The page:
Two Oneonta elected officials plan to travel today to visit Cabot Oil and Gas Corp. facilities in Pennsylvania.
Supervisor Robert Wood said he and councilman David Jones will be on a chartered bus day trip to Montrose, Pa., for a presentation by Cabot and other officials. Wood said he expects to see various Cabot facilities and possibly visit to Dimock, a village enveloped in questions about the environmental impact of the hydraulic fracturing process to drill for natural gas.
In March, the Oneonta Town Board passed a 12-month moratorium on natural gas drilling by a one-vote margin. Wood and board members Jones and Janet Hurley-Quackenbush voted for the moratorium. Board members William Mirabito and Scott Gravelin were opposed.
Hometown Energy Group in Oneonta has arranged the chartered bus, which will have about 35 passengers, mostly landowners, said Marie Lusins, HEG director of business development and marketing. This trip is the last of about three this year, she said.
Elected officials from the area have been invited to this trip and other programs related to energy, business and job development, Lusins said, but a majority of lawmakers haven’t been interested in attending.
There is no cost to guests on Thursday’s bus trip, which is sponsored by companies, she said, and the trips are open to anyone, including opponents of fracking projects.
Adrian Kuzminski, moderator of anti-fracking Sustainable Otsego, said elected officials are free to go on any trip, but they may expect propaganda on this one.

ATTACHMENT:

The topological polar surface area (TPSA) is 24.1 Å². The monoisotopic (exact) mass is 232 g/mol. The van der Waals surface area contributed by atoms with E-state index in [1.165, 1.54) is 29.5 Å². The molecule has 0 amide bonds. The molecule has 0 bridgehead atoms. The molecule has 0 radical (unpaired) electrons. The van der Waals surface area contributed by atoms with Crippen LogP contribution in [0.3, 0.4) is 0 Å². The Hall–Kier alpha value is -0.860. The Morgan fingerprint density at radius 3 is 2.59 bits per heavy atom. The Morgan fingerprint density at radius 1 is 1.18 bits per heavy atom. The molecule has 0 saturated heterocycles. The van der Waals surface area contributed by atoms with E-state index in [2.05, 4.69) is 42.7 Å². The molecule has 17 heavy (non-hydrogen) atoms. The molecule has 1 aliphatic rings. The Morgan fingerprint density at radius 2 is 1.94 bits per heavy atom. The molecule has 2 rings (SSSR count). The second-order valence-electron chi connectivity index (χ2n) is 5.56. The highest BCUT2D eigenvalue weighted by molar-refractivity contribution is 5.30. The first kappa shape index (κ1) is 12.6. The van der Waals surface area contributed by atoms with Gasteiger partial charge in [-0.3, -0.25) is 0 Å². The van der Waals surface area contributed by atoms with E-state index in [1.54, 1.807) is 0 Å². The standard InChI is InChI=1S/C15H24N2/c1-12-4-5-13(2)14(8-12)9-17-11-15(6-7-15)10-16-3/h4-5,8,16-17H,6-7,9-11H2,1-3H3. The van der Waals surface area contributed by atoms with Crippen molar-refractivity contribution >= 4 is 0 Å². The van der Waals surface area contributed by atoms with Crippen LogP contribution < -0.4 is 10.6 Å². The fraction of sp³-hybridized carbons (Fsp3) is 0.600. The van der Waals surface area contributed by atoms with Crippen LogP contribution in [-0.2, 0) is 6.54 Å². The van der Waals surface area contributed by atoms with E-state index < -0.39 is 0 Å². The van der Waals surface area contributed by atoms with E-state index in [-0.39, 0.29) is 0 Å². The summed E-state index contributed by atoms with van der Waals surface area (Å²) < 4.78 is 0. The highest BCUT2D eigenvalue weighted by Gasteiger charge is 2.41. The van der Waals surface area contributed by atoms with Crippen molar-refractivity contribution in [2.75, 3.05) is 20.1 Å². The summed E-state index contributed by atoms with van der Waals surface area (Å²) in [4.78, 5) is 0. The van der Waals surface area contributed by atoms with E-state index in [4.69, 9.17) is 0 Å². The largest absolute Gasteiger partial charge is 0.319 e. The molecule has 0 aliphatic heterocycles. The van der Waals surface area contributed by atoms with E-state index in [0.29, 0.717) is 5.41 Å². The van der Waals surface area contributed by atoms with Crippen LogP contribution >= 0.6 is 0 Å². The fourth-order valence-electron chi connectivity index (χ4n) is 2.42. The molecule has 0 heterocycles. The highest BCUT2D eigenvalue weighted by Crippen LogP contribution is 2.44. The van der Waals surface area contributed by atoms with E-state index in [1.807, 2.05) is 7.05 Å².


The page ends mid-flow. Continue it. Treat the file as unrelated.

“This is an industry sponsored trip,’’ Kuzminski said. “It’s not unreasonable to conclude that they’re going to get an industry point of view.’’
Sources other than industry-sponsored bus trips are available to find out about fracking, Kuzminski said, and elected officials also should listen to critics’ views on fracking in their endeavor to hear all sides.
Wood said the trip gives him an opportunity to see drilling and operations sites and hear about them in a forum that might not be accessible if he went on his own. Wood said he is particularly interested in seeing the size and noise-volume of operations.
However, participating on the trip doesn’t change his views about fracking.
“In general, there’s too much risk associated with the process,’’ Wood said. He said he not only continues to oppose hydrofracturing until it is proven a safe technology but also is unsure there would be any sites in the town suitable for the process.
Cabot, based in Houston, continues narrowing its natural gas development effort to the Marcellus Shale in northeast Pennsylvania, the corporation’s website said, and its oil development effort to the Eagle Ford shale in south Texas and the Marmaton, in the Oklahoma and Texas Panhandle.